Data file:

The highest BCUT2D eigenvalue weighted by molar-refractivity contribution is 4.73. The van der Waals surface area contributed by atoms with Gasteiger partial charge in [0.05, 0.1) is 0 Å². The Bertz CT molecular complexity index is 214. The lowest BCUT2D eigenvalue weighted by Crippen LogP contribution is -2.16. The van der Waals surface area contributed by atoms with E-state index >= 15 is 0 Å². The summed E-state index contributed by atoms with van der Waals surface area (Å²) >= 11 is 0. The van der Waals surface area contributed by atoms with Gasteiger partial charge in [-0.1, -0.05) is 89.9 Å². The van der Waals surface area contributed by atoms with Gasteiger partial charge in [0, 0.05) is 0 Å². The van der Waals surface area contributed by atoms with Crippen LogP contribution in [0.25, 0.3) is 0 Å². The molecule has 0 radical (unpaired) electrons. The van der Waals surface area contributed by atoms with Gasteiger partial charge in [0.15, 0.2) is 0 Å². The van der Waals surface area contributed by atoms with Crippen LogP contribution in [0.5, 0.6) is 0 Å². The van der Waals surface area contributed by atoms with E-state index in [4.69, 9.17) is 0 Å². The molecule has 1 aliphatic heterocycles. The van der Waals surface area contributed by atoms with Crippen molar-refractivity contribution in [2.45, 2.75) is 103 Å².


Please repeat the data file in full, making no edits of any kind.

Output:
The highest BCUT2D eigenvalue weighted by molar-refractivity contribution is 4.73. The van der Waals surface area contributed by atoms with Gasteiger partial charge in [0.05, 0.1) is 0 Å². The Bertz CT molecular complexity index is 214. The lowest BCUT2D eigenvalue weighted by Crippen LogP contribution is -2.16. The van der Waals surface area contributed by atoms with E-state index >= 15 is 0 Å². The summed E-state index contributed by atoms with van der Waals surface area (Å²) >= 11 is 0. The van der Waals surface area contributed by atoms with Gasteiger partial charge in [-0.1, -0.05) is 89.9 Å². The van der Waals surface area contributed by atoms with Gasteiger partial charge in [0, 0.05) is 0 Å². The van der Waals surface area contributed by atoms with Crippen LogP contribution in [0.25, 0.3) is 0 Å². The molecule has 0 radical (unpaired) electrons. The van der Waals surface area contributed by atoms with Gasteiger partial charge in [0.15, 0.2) is 0 Å². The van der Waals surface area contributed by atoms with Crippen LogP contribution in [0.5, 0.6) is 0 Å². The van der Waals surface area contributed by atoms with E-state index in [4.69, 9.17) is 0 Å². The molecule has 1 aliphatic heterocycles. The van der Waals surface area contributed by atoms with Crippen molar-refractivity contribution in [2.45, 2.75) is 103 Å².